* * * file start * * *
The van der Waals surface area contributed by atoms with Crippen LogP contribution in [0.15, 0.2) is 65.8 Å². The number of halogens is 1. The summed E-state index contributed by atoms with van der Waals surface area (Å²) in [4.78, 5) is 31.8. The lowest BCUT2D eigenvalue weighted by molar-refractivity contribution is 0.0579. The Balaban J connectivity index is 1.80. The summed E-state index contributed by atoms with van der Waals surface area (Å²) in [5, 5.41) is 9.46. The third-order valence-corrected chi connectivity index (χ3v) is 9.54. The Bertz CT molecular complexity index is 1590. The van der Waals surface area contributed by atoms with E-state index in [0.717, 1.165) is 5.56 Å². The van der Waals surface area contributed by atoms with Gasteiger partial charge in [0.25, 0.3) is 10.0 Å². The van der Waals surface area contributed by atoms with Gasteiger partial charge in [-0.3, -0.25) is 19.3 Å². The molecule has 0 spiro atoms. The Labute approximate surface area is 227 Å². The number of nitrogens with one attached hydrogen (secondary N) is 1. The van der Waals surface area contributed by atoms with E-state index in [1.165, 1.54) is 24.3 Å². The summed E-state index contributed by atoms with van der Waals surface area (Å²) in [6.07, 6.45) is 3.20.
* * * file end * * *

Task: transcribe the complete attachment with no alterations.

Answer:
The van der Waals surface area contributed by atoms with Crippen LogP contribution in [0.15, 0.2) is 65.8 Å². The number of halogens is 1. The summed E-state index contributed by atoms with van der Waals surface area (Å²) in [4.78, 5) is 31.8. The lowest BCUT2D eigenvalue weighted by molar-refractivity contribution is 0.0579. The Balaban J connectivity index is 1.80. The summed E-state index contributed by atoms with van der Waals surface area (Å²) in [5, 5.41) is 9.46. The third-order valence-corrected chi connectivity index (χ3v) is 9.54. The Bertz CT molecular complexity index is 1590. The van der Waals surface area contributed by atoms with E-state index in [0.717, 1.165) is 5.56 Å². The van der Waals surface area contributed by atoms with Gasteiger partial charge in [0.25, 0.3) is 10.0 Å². The van der Waals surface area contributed by atoms with Gasteiger partial charge in [-0.3, -0.25) is 19.3 Å². The molecule has 0 spiro atoms. The Labute approximate surface area is 227 Å². The number of nitrogens with one attached hydrogen (secondary N) is 1. The van der Waals surface area contributed by atoms with E-state index in [1.165, 1.54) is 24.3 Å². The summed E-state index contributed by atoms with van der Waals surface area (Å²) in [6.07, 6.45) is 3.20.